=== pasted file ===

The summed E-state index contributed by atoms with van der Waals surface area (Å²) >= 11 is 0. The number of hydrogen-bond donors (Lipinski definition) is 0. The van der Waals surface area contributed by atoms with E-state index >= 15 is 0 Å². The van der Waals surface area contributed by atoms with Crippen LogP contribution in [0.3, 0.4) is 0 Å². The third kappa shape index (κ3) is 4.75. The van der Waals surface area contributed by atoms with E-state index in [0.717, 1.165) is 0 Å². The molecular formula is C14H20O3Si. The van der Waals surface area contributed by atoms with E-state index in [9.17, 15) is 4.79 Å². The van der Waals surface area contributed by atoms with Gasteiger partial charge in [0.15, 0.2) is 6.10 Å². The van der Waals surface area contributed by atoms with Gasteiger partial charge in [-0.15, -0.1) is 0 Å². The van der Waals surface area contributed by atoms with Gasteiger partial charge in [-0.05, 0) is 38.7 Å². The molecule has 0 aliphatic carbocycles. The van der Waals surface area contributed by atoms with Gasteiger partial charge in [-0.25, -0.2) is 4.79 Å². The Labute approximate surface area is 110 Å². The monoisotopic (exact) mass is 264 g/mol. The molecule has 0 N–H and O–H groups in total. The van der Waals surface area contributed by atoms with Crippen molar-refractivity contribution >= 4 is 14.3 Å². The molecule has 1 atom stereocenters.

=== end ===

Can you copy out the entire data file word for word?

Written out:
The summed E-state index contributed by atoms with van der Waals surface area (Å²) >= 11 is 0. The number of hydrogen-bond donors (Lipinski definition) is 0. The van der Waals surface area contributed by atoms with E-state index >= 15 is 0 Å². The van der Waals surface area contributed by atoms with Crippen LogP contribution in [0.3, 0.4) is 0 Å². The third kappa shape index (κ3) is 4.75. The van der Waals surface area contributed by atoms with E-state index in [0.717, 1.165) is 0 Å². The molecular formula is C14H20O3Si. The van der Waals surface area contributed by atoms with E-state index in [9.17, 15) is 4.79 Å². The van der Waals surface area contributed by atoms with Gasteiger partial charge in [0.15, 0.2) is 6.10 Å². The van der Waals surface area contributed by atoms with Gasteiger partial charge in [-0.15, -0.1) is 0 Å². The van der Waals surface area contributed by atoms with Gasteiger partial charge in [-0.05, 0) is 38.7 Å². The molecule has 0 aliphatic carbocycles. The van der Waals surface area contributed by atoms with Gasteiger partial charge in [-0.25, -0.2) is 4.79 Å². The Labute approximate surface area is 110 Å². The monoisotopic (exact) mass is 264 g/mol. The molecule has 0 N–H and O–H groups in total. The van der Waals surface area contributed by atoms with Crippen molar-refractivity contribution >= 4 is 14.3 Å². The molecule has 1 atom stereocenters.